Cap of $25,000 on Deductions Would Cover 32% of Tax Cuts
Capping itemized tax deductions at $25,000 would generate $1.3 trillion, covering about 32 percent of the cost of Mitt Romney’s proposed income tax cuts for individuals, the nonpartisan Tax Policy Center said today.
The Republican presidential nominee has suggested a deduction cap as one option to offset the effect of his proposal to cut tax rates by 20 percent and repeal the estate tax and alternative minimum tax. During a debate last night with President Barack Obama, Romney suggested a $25,000 limit, which he said would apply to deductions and credits.
“Without more specifics, we can’t say how much revenue such limits would actually raise,” Roberton Williams, a senior fellow at the Washington-based center, said in a blog post. “But these new estimates suggest that Romney will need to do much more than capping itemized deductions to pay for the roughly $5 trillion in rate cuts and other tax benefits he has proposed.”
About $1 trillion of Romney’s tax cuts come from cutting the corporate tax rate to 25 percent from 35 percent. That’s separate from the tax cuts for individuals.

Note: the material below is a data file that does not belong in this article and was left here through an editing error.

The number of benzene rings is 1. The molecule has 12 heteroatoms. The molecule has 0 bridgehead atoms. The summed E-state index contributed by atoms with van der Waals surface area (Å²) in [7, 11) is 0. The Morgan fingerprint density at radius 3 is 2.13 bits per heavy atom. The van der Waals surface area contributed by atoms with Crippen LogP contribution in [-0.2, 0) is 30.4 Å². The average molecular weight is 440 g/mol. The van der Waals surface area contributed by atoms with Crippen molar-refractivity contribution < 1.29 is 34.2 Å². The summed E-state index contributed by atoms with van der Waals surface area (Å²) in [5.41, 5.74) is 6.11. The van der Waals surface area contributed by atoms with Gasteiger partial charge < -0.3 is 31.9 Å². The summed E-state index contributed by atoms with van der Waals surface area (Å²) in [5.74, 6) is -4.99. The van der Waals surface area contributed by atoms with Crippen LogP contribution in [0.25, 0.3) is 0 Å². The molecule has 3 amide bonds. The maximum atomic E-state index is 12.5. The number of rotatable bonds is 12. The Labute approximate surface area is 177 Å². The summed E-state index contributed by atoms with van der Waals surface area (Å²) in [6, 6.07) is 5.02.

The analysis doesn’t provide a complete estimate of Romney’s tax plan because he hasn’t fully detailed it. The analysis also doesn’t address credits, which would be considered in some unspecified way under Romney’s suggested cap.
The deduction cap would be part of a three-pronged approach that would include separate limits on personal exemptions and the exclusion of employer-provided health insurance from income. The largest itemized deductions are those for charitable contributions, mortgage interest and state and local taxes.
Romney and Obama have been sparring over whether the Republican’s tax plan would fall substantially short of offsetting the revenue cuts it calls for.
“Nothing in the TPC’s brief note changes the conclusions of the seven independent studies that have concluded that Governor Romney’s tax reform proposals are both achievable and likely to lead to stronger economic growth,” Amanda Henneberg, a spokeswoman for the campaign, said in an e-mailed statement.
“The choice is clear between $2 trillion in higher taxes under President Obama or a pro-growth tax reform under Governor Romney that will lead to 7 million new jobs over the next 10 years,” she said.
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